It is difficult to see Birmingham being in the drop zone at Easter, but it’s equally difficult seeing them pushing for a European place. Tenth is their best finish in the last three seasons. Last term it was some dreadful play away from home that no doubt cost them in the league. A record of 16 goals scored on the road was less productive than West Brom or the eventually-relegated Crystal Palace, while the defense found a way to concede 31. The acquisition of two defensive midfielders in the off-season indicates that Steve Bruce holds his less-than-robust midfield accountable. Nicky Butt’s presence may calm down some of the more erratic defensive tendencies of the Brummies and provide a base from which they can attack confidently. Pennant and Pandiani, the other two purchases, have worked with some of the best managers in the world, and should provide more firepower. Birmingham has the opportunity in the last weeks of the season to decide where they finish, as their run-in includes Bolton, Everton, Villa, and Newcastle. Wins against these clubs could see them jump a place or two in the table.
Sixteen times last season, Fulham conceded two or more goals, and as a result took one of the 48 points available to them in those matches. But it wasn’t a lack of goal-scoring that resulted in their disappointing finish, they were simply unable to keep the ball out of their own net once it started going in. With a goal-scoring record that could have put them in Europe, Chris Coleman must have been frustrated enough to make sweeping changes to the defense. Like Everton, though, few players see Fulham as a stage to show off their abilities in the run-up to the World Cup. So far, Coleman has managed to hang on to some key players, such as Malbranque and Boa Morte, but how long they will be satisfied at Craven Cottage remains to be seen. If a European club comes in for either of them before September 1, Cookie might have another Louis Saha situation on his hands. The depth and balance of Coleman’s squad demonstrates that the young manager can plan a solid league campaign, even if his staff are unable to execute effectively. With a Christmas spent in and around London, and a run-in that could yield twelve or more points from the last seven matches, April may be the most important month of Coleman’s managerial career. And if they can fix their defensive problems, look for them in the top eight. If they can’t, well, perhaps he can get work stunt-doubling for Milan Baros.
Like Liverpool, Newcastle have the weight of a city’s expectation on their shoulders. And like Liverpool, they secured the signature of one of the city’s most beloved footballers of recent years. Unlike Liverpool, this signing is probably not the first step on their road back to glory, since Lee Clarke has not had a decent season in almost a decade. Some would question the logic of sending Nicky Butt to Birmingham, while bringing in the aging Clarke, but as Liverpool know, there is nothing quite like homegrown talent to get the fans behind the team. And who knows, maybe Lee Clarke can referee next time Dyer and Bowyer shake the gloves off. The other important news from St. James’ over the summer is that Mary Poppins Shearer is not quite ready to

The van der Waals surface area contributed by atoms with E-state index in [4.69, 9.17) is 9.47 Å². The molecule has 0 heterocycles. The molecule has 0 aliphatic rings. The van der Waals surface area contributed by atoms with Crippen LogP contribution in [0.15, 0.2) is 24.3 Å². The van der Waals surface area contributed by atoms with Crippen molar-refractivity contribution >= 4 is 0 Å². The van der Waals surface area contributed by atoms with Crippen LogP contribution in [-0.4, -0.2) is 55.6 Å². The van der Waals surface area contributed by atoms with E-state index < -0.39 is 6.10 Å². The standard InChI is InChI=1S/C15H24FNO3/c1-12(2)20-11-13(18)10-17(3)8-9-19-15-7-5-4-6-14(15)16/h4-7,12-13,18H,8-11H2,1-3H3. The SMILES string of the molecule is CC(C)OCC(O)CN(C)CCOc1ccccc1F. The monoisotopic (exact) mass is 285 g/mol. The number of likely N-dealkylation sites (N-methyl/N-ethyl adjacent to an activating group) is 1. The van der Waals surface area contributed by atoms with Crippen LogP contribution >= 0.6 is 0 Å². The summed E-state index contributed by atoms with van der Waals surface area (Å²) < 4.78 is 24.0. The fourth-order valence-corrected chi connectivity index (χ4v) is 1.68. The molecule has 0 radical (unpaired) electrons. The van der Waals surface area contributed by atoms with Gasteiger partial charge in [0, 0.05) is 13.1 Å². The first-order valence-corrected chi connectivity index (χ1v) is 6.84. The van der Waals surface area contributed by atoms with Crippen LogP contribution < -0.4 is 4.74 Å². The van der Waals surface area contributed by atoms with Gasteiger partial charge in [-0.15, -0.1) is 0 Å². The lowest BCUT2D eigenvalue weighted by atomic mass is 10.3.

For some reason, Mark Hughes looks set to stay, despite Blackburn's disappointing finish to last season. Perhaps it's because he's shown a willingness to add anyone, with any sort of record, to his playing staff. For some clubs, that would be off-putting; for Blackburn, it seems to be just fine. They managed to avoid the drop last year, despite having the lowest goal total in the league. Hoping to address that, Hughes has picked up two strikers in the off-season. If Sparky can figure out how to get the best from his newest addition, the mercurial Craig Bellamy, they might have a chance to stabilize their position in the middle of the table. The former Premiership champions will have to go yet another season without European football, though, since a European place is out of reach and the Intertoto Cup not even a remote possiblity. Bellamy's yellow cards to goals ratio is heavily weighted on the side of goals, unlike his new teammates Paul Dickov (10 goals, 11 yellows last season) and Robbie Savage (5 goals, 11 yellows, 1 red). To be fair, though, it's not just Dickov and Savage: Blackburn saw an impressive total of twenty different players booked last season in all competitions, for 70 yellows and 5 reds. One of the oldest squads in the Premiership, the average player age approaches 29 years. Be that as it may, they're obviously still a combative side, making up in ferocity what they may lack in youth, and their opponents will do well to bring an extra physio to matches at Ewood Park.
Perrin has managed to offload some of his older players, in favor of different older players, but he will miss Yakubu and De Zeeuw the most. Of the new additions to the squad, perhaps former Liverpool teammates Vignal and Westerveld and former Toon-mates Robert and LuaLua will provide enough defensive understanding and attacking thrust to keep Pompey up one more season. The fixture list was not kind to Alain Perrin’s team; they have what may be the toughest run of six matches of any team in the league this season. Having just come off two matches with Wigan and Sunderland which they must win to stay out of relegation territory, they then face the Reds at Anfield and continue against Chelsea at home, United away, and Tottenham away. West Ham, Arsenal at Highbury, and Fulham during Christmas week may feel like a walk in the park compared to that first tough run of games, but by the time their New Year’s hangovers clear, they will be bottom of the league and favorites for relegation. Given that Milan Mandaric makes Doug Ellis look tolerant of underachieving managers, Perrin can’t be too confident about attending the 2006 Portsmouth Easter Picnic.